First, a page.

52. 52. Negative Globalisation Factors Unethical business practices Multinationals may operate in a less ethical way in developing countries e.g. by polluting the environment. Loss of cultural diversity Everyone becomes more westernised.
  53. 53. Negative Globalisation Factors
  54. 54. Poor working conditions & low wages. Wealth not guaranteed to benefit the local community. Negative Globalisation Factors
  55. 55. Negative Globalisation Factors Profits often sent elsewhere. Eg tax havens. Job losses - Local companies (both home and away) can’t compete & close.
  56. 56. Negative Globalisation Factors
  57. 57. Globalisation Factors • Go to 2.3a (p5). List three negative effects of globalisation. • Discuss how these outcomes have had an impact on your locality. Write a short report on this in 2.4 (p5).
  58. 58. Skills Bases • Get into small groups & go to • In 2.5 (p5) give a brief description of what this scheme is.
  59. 59. Skills Bases • Click on Search for an internship.
  60. 60. Skills Bases • Choose your location. Then pick a job vacancy from those shown. Click on this job. • Go to 2.5a (p6). List the skills needed for this position.
  61. 61. In the past up to 90% of Irish trade was solely with the United Kingdom. Economic Shifts Over time the economy shifted from an agriculture to a knowledge economy.
  62. 62. It began to focus on services and high-tech industries and the economy grew rapidly. Economic Shifts
  63. 63. Turning A Corner 3Mins
  64. 64. Economic Shifts Main Industries: Pharmaceuticals Food Products Chemicals Brewing Medical Devices Computer Hardware & Software
  65. 65. Economic Shifts–Personal Assignment Go to 2.6 (p6). Write down what the Irish economy has changed from, to. Choose a local hi- tech company & write a short report on it. Include extra evidence of your research here.
  66. 66. • Now, the modern Irish economy is dependent on trade, industry and investment. • Our main export partners are: Economic Shifts United States 18% UK 17.4% Belgium 15.6% Germany 8.4% Switzerland 8.4% France 5% Source: Wikipedia 2012
  67. 67. • Go to 2.6 (p7) and answer the following questions.  Historically, who was Ireland’s main trading partner?  List Ireland’s top three export partners now. Economic Shifts
  68. 68. On p7 choose a local export company. Write a short report on it & include evidence of your research. Economic Shifts–Personal Assignment
  69. 69. Economic Shifts – Boom! •In Ireland between 1985 and 2002, private sector jobs increased 59%. •Between 1995 and 2007 the economy also benefited from a rise in consumer spending. Eg: •And… Crystal Studded Earphones Helicopter rides to Holy Communions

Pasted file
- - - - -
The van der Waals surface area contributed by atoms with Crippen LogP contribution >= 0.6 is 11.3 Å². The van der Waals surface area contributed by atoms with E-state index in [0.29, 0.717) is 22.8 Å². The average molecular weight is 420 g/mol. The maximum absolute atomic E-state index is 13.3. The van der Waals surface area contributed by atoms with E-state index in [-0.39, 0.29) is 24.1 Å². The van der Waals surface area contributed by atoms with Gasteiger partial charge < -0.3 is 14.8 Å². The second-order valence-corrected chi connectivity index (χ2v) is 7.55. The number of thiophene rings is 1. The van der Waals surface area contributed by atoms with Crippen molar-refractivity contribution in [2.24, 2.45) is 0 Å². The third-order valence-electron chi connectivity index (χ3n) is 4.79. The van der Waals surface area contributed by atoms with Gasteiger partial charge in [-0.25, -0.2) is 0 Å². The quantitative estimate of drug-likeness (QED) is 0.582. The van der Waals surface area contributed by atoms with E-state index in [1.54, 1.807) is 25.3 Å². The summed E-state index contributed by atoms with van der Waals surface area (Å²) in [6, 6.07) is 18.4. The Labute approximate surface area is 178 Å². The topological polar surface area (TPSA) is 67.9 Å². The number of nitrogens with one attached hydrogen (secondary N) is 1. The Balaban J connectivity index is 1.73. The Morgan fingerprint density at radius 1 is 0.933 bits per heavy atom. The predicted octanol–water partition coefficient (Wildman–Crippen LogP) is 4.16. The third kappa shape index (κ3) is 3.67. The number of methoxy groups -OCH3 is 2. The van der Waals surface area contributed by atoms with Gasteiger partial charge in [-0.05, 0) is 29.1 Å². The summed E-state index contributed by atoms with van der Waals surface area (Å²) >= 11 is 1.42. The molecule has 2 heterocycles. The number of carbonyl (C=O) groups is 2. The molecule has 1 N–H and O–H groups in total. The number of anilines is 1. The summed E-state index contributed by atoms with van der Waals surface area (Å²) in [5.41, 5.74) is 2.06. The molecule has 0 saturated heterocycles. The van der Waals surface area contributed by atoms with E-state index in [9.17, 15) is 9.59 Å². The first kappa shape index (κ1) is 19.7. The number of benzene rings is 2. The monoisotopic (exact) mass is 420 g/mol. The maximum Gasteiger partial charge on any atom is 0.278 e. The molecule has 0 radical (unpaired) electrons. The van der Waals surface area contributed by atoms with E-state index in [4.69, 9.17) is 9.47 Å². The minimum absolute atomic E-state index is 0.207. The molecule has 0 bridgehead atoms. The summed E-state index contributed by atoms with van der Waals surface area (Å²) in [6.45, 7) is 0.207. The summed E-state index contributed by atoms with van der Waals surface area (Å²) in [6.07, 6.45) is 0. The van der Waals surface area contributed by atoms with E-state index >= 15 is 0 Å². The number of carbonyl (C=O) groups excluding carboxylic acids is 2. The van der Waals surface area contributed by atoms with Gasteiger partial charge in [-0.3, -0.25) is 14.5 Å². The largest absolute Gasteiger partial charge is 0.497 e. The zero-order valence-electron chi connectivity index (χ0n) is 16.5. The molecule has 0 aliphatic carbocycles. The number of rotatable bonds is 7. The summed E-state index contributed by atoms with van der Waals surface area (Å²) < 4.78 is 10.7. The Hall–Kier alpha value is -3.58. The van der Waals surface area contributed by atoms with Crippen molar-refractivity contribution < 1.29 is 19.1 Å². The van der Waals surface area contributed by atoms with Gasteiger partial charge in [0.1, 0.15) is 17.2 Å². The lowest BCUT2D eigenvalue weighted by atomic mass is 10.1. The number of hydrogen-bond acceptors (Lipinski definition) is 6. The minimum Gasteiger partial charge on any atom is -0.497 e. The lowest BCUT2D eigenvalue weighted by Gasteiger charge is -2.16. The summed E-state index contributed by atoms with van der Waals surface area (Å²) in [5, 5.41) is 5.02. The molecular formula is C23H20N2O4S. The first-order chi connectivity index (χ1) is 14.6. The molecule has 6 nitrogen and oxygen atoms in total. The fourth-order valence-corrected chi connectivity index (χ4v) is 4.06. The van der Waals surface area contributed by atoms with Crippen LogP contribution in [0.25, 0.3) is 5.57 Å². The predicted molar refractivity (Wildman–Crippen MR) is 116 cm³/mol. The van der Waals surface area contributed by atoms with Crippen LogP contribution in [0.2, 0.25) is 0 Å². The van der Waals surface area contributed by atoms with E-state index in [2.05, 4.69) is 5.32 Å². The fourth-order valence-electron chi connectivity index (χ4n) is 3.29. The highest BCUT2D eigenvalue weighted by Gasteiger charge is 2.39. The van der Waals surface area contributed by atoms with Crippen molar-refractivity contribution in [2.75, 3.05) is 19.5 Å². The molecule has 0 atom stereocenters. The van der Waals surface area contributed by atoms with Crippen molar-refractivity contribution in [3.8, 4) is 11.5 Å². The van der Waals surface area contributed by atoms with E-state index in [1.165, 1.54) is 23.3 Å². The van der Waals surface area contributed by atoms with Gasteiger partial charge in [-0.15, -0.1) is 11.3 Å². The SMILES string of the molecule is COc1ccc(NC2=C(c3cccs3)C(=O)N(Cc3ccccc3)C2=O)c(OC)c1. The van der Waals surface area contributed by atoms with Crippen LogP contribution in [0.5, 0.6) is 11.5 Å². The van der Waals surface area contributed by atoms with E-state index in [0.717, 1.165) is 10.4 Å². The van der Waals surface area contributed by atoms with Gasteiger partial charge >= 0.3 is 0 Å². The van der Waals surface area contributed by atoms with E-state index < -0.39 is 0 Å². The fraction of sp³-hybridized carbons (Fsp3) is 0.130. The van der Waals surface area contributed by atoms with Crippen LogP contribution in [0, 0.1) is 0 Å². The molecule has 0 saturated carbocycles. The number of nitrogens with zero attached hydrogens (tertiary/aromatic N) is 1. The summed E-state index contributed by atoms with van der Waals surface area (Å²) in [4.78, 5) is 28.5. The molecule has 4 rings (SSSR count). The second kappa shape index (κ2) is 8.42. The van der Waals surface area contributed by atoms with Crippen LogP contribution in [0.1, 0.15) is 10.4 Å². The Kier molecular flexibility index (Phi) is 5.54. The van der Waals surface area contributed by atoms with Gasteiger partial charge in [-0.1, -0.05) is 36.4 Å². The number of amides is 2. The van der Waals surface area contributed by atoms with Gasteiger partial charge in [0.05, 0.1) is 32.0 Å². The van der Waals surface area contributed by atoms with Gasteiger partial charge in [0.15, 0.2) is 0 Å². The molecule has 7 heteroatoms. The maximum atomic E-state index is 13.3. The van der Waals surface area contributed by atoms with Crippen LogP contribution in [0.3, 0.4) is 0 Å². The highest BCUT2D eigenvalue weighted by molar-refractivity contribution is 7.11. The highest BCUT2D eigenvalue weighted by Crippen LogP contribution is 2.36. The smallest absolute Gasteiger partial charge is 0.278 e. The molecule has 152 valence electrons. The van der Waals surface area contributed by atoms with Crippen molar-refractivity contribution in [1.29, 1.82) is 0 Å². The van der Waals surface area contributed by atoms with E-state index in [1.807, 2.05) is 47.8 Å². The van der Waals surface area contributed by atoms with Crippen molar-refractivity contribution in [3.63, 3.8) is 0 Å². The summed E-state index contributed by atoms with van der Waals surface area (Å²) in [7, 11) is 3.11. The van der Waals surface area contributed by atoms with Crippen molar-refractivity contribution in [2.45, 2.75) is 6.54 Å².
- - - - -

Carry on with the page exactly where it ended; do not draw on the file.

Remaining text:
70. 70. 100% Mortgages
  71. 71. Economic Shifts – Bust! • The bursting of the American housing bubble in 2006 damaged banks across the world. • This was the start of the financial crisis in Ireland which put the economy into recession. • Unemployment grew to nearly 15% leaving people with little or no disposable income.
  72. 72. Economic Shifts – Disposable Income Disposable income is the money you have left at the end of the month after you have paid all your bills.
  73. 73. Economic Shifts – Disposable Income Increased taxes to pay for increased JSA* Reduced disposable income Retail DownJob Losses Increase in JSA* *Job Seekers Allowance
  74. 74. Economic Shifts – Disposable Income Reduced disposable income Cancelling health insurance More public patients /medical cards Health service under increasing strain Government tax more to pay for Health Service
  75. 75. • In 2.7 (p8), detail how decreasing disposable income affects government spending on things like medical cards or job seekers allowance. Economic Shifts – Disposable Income
  76. 76. • Not all countries did so badly in the economic downturn. • A few managed to grow their economies. • One group showing particular strength were labelled the BRICS countries. Economic Shifts – BRICS Countries
  77. 77. • The BRICS countries are the five major emerging national economies: BRAZIL SOUTH AFRICA INDIA CHINA RUSSIA Economic Shifts – BRICS Countries
  78. 78. Economic Shifts – BRICS Countries
  79. 79. Economic Shifts – BRICS Countries • BRICS countries - Newly industrialised, fast growing economies with influence on global affairs. • In 2013 the five BRICS countries represented almost 3 billion people. • Their combined GDP (*Gross Domestic Product) is around US $16 trillion. *A measurement of the size of a country’s economy.
  80. 80. • Go to 2.8 (p8) and list the BRICS countries. • Then from the following slides pick your nearest BRICS company and write a short report on it on p9. Economic Shifts – BRICS Countries
  81. 81. ADVANCED TECHNOLOGY FORWARDING CO. LTD Nationality: Russia Address: Unit 2F, Eastlink Business Park, Carrigtwohill, Co. Cork. Sector: Hardware, Information & Communications Technology (ICT). Economic Shifts – BRICS Companies
  82. 82. CG POWER SYSTEMS IRELAND LTD. Nationality: India Address: Dublin Road, Cavan Sector: Industrial Products & Services Economic Shifts – BRICS Companies